As such, whilst there is nothing new in the story other than to give us more detail of the protagonists heritage, it is retold with a flowing style that breathes the kind of life into these myths that Hollywood is doing with its current round of sword and sandals films.
We open with the parentage stories of the great Illiad heroes, of Peleus and Thetis, Telamon, Priam, Hesione et al before moving swiftly into the infamous Paris contest, the Golden Apple and the three vainglorious Goddesses, Athena, Hera and Aphrodite. Here, over a small contest does a cursed man (who's father Priam could not bear to see murdered on the prophecies of Cassandra) set in motion a chain of events that has resounded through history - the Trojan War.
Clarke breathes real life into the Argive Princes, Odysseus, Menelaus, Palamedes, Achilles, Patroclus, Ajax - all names that echo through history - giving the reader a palpable sense of empathy with each of them. In here we have Achilles overbearing contempt for his King, Agamemmnon, Odysseus' cunning mind, Ajax's heroic directness all of which are pitted against the Trojans.
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Format: Paperback
If ever there was a timely publication, this was it, since it was published at the same time as the major film release of TROY and in the year of the 2004 Olympics. Clarke's retelling serves to reveal in eloquent prose the characters behind these tales of two powerful generations of men and women on the cusp of history and myth.

Clarke has used the classics - The Greek Myths by Robert Graves and The Iliad by E V Rieu, among others, to retell these tales in modern prose and has succeeded brilliantly.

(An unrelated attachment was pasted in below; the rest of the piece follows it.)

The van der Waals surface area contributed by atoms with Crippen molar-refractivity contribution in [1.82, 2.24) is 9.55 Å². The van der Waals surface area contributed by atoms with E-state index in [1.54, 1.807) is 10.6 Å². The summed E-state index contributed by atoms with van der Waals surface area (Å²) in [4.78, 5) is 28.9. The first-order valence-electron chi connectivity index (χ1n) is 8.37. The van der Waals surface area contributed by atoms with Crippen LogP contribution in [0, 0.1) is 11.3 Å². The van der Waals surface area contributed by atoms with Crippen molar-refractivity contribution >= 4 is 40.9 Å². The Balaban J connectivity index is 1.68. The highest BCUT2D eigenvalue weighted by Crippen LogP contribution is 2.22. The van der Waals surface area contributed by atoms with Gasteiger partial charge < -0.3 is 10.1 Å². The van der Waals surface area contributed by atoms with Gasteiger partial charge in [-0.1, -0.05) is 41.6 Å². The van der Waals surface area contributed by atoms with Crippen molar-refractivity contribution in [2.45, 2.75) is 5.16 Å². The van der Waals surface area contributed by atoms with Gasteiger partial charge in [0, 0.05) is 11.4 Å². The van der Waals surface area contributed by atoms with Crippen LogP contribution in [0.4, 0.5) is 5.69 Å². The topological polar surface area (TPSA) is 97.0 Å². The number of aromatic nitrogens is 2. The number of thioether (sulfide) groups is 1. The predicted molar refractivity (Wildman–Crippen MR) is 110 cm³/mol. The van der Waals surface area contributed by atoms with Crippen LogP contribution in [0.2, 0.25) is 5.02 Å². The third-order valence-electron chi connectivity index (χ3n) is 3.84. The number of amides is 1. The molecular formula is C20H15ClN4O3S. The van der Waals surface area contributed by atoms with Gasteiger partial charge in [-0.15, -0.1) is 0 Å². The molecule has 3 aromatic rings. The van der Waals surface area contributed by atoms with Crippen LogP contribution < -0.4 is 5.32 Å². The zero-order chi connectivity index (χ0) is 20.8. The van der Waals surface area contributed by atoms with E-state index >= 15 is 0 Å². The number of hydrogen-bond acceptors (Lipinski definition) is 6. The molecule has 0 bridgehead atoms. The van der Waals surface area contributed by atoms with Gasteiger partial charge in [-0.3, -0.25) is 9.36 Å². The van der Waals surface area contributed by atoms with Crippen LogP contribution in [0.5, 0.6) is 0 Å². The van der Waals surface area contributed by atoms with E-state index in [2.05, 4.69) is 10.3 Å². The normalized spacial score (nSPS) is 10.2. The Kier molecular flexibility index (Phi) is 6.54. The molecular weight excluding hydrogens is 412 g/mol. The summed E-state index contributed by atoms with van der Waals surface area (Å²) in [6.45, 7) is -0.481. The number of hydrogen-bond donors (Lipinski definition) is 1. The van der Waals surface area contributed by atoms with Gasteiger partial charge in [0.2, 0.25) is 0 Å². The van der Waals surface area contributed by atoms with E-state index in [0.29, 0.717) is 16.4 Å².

The characters - there's a helpful glossary of deities and mortals at the back of the book - are all drawn well and believably. You feel for them in their happy and tragic moments. Especially the time when King Agamemnon has to sacrifice his daughter to the goddess Artemis. These scenes are particularly moving as the thirteen-year-old meets her father for the first time in nine years. He must kill her to appease the gods, `for the good of all.' How hollow those words ring through history!

As we know, the gods ceased to have form once nobody believed in them any more. At the time of Troy, men not only believed in their gods, some actually met them.

Unlike the film, which had a limited time-span to tell its story, this book fills in the background to Paris, explaining how he was adopted by a woodcutter and only learned of his true birthright as King Priam's son from the interfering goddess Aphrodite. From that point on, his life is blighted. More than once afterwards, he wished he'd stayed in the countryside. We can sympathise with him and the other characters, knowing what will happen.

In fact, Helen's flight with Paris was merely the excuse that Agamemnon needed all along.
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Format: Paperback Verified Purchase
I've read a lot of novels based around the story of Troy, Helen of Sparta, Odysseus, Achilles and the Homeric epic tales. Some of them have been great, some merely good. This novel falls in the extremely good category. One of the things that many novelisations of the Trojan War struggle with is the depiction of the gods; should they be depicted as `real', or as imaginary emanations? And how would a reader really take to an explanation as to exactly why Helen would, willingly or not (and which was it?), leave with Paris for a life that they must both have known was doomed from the start? These can be tricky things to portray well in a novel. The author has done an extremely good job at this; nothing jarred in the portrayal or the characterisations of the gods (flighty, haughty, capricious) or the mortals (brutal, proud, weary); the story is faithfully followed, and while it is familiar to most, if not nearly all readers, it did not pall in the telling. While the novel covers far more than Homer ever did, it is tastefully sewn in the main Homeric narrative.

The writing is light, engaging and totally readable. I would recommend this extremely enthusiastically to anyone who was interested in reading a novel about the Trojan Wars. For another perspective on the war, try Daughter of Troy by Sarah B Franklin - a marvellous tale of the Trojan War as experienced by Briseis.

The author has written a sequel, Return from Troy, which I am looking forward to immensely. This story will cover the lesser known aftermath of the Trojan War, with Agamemnon returning home, Odysseus seeking to find his way home, and the results of the War for the remaining participants and their homelands.